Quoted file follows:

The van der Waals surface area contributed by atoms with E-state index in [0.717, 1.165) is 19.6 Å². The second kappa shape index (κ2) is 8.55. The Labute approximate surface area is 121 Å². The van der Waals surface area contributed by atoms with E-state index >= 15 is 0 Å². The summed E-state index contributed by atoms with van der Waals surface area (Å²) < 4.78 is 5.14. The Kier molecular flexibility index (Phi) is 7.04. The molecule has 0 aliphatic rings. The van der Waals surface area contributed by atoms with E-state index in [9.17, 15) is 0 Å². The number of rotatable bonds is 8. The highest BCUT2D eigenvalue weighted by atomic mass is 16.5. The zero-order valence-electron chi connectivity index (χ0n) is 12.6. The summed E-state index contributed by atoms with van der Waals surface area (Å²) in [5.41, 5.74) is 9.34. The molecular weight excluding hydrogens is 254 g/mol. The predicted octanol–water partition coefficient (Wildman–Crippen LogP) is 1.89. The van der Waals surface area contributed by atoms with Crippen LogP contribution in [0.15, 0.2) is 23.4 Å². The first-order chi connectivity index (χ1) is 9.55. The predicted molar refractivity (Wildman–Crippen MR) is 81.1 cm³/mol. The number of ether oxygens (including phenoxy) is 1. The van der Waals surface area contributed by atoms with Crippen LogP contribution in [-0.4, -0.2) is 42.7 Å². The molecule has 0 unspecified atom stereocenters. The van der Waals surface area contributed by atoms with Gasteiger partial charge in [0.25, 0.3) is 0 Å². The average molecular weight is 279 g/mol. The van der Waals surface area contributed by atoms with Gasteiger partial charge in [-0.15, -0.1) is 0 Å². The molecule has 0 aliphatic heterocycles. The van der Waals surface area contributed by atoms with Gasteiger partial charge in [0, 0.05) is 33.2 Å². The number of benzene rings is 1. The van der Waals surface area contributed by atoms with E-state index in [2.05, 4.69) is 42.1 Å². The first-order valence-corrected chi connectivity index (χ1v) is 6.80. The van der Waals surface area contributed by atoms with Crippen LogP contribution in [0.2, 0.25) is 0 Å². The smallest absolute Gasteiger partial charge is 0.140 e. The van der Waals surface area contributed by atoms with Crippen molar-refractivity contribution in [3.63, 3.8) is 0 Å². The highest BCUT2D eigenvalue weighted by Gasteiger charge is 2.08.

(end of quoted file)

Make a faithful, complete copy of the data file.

The van der Waals surface area contributed by atoms with E-state index in [0.717, 1.165) is 19.6 Å². The second kappa shape index (κ2) is 8.55. The Labute approximate surface area is 121 Å². The van der Waals surface area contributed by atoms with E-state index >= 15 is 0 Å². The summed E-state index contributed by atoms with van der Waals surface area (Å²) < 4.78 is 5.14. The Kier molecular flexibility index (Phi) is 7.04. The molecule has 0 aliphatic rings. The van der Waals surface area contributed by atoms with E-state index in [9.17, 15) is 0 Å². The number of rotatable bonds is 8. The highest BCUT2D eigenvalue weighted by atomic mass is 16.5. The zero-order valence-electron chi connectivity index (χ0n) is 12.6. The summed E-state index contributed by atoms with van der Waals surface area (Å²) in [5.41, 5.74) is 9.34. The molecular weight excluding hydrogens is 254 g/mol. The predicted octanol–water partition coefficient (Wildman–Crippen LogP) is 1.89. The van der Waals surface area contributed by atoms with Crippen LogP contribution in [0.15, 0.2) is 23.4 Å². The first-order chi connectivity index (χ1) is 9.55. The predicted molar refractivity (Wildman–Crippen MR) is 81.1 cm³/mol. The number of ether oxygens (including phenoxy) is 1. The van der Waals surface area contributed by atoms with Crippen LogP contribution in [-0.4, -0.2) is 42.7 Å². The molecule has 0 unspecified atom stereocenters. The van der Waals surface area contributed by atoms with Gasteiger partial charge in [0.25, 0.3) is 0 Å². The average molecular weight is 279 g/mol. The van der Waals surface area contributed by atoms with Gasteiger partial charge in [-0.15, -0.1) is 0 Å². The molecule has 0 aliphatic heterocycles. The van der Waals surface area contributed by atoms with Gasteiger partial charge in [0, 0.05) is 33.2 Å². The number of benzene rings is 1. The van der Waals surface area contributed by atoms with E-state index in [2.05, 4.69) is 42.1 Å². The first-order valence-corrected chi connectivity index (χ1v) is 6.80. The van der Waals surface area contributed by atoms with Crippen LogP contribution in [0.2, 0.25) is 0 Å². The smallest absolute Gasteiger partial charge is 0.140 e. The van der Waals surface area contributed by atoms with Crippen molar-refractivity contribution in [3.63, 3.8) is 0 Å². The highest BCUT2D eigenvalue weighted by Gasteiger charge is 2.08.